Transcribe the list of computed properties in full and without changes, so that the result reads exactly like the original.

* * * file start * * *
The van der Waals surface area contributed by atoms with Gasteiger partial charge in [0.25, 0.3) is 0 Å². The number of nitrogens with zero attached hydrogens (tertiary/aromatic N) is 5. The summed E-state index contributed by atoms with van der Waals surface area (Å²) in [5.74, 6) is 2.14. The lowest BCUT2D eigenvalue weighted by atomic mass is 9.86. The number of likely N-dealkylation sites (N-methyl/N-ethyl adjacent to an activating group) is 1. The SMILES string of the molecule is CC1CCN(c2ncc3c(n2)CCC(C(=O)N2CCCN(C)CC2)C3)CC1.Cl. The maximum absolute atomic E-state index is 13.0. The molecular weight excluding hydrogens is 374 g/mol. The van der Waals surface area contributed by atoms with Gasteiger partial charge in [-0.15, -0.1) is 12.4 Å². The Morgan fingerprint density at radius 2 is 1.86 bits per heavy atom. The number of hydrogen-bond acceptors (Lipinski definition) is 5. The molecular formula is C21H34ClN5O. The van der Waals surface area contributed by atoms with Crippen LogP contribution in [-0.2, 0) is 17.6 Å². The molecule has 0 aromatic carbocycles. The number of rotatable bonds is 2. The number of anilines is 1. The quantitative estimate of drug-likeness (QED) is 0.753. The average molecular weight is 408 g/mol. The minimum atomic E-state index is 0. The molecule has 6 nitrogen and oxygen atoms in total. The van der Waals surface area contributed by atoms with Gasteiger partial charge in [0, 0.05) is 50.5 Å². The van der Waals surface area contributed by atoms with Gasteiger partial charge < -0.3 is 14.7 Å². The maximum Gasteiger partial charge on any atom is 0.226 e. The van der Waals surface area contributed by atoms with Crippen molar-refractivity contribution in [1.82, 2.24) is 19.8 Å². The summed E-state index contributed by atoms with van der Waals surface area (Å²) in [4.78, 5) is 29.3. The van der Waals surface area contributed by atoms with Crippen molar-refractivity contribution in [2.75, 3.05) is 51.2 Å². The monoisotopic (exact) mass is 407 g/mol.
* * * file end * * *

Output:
The van der Waals surface area contributed by atoms with Gasteiger partial charge in [0.25, 0.3) is 0 Å². The number of nitrogens with zero attached hydrogens (tertiary/aromatic N) is 5. The summed E-state index contributed by atoms with van der Waals surface area (Å²) in [5.74, 6) is 2.14. The lowest BCUT2D eigenvalue weighted by atomic mass is 9.86. The number of likely N-dealkylation sites (N-methyl/N-ethyl adjacent to an activating group) is 1. The SMILES string of the molecule is CC1CCN(c2ncc3c(n2)CCC(C(=O)N2CCCN(C)CC2)C3)CC1.Cl. The maximum absolute atomic E-state index is 13.0. The molecular weight excluding hydrogens is 374 g/mol. The van der Waals surface area contributed by atoms with Gasteiger partial charge in [-0.15, -0.1) is 12.4 Å². The Morgan fingerprint density at radius 2 is 1.86 bits per heavy atom. The number of hydrogen-bond acceptors (Lipinski definition) is 5. The molecular formula is C21H34ClN5O. The van der Waals surface area contributed by atoms with Crippen LogP contribution in [-0.2, 0) is 17.6 Å². The molecule has 0 aromatic carbocycles. The number of rotatable bonds is 2. The number of anilines is 1. The quantitative estimate of drug-likeness (QED) is 0.753. The average molecular weight is 408 g/mol. The minimum atomic E-state index is 0. The molecule has 6 nitrogen and oxygen atoms in total. The van der Waals surface area contributed by atoms with Gasteiger partial charge in [0, 0.05) is 50.5 Å². The van der Waals surface area contributed by atoms with Gasteiger partial charge < -0.3 is 14.7 Å². The maximum Gasteiger partial charge on any atom is 0.226 e. The van der Waals surface area contributed by atoms with Crippen molar-refractivity contribution in [1.82, 2.24) is 19.8 Å². The summed E-state index contributed by atoms with van der Waals surface area (Å²) in [4.78, 5) is 29.3. The van der Waals surface area contributed by atoms with Crippen molar-refractivity contribution in [2.75, 3.05) is 51.2 Å². The monoisotopic (exact) mass is 407 g/mol.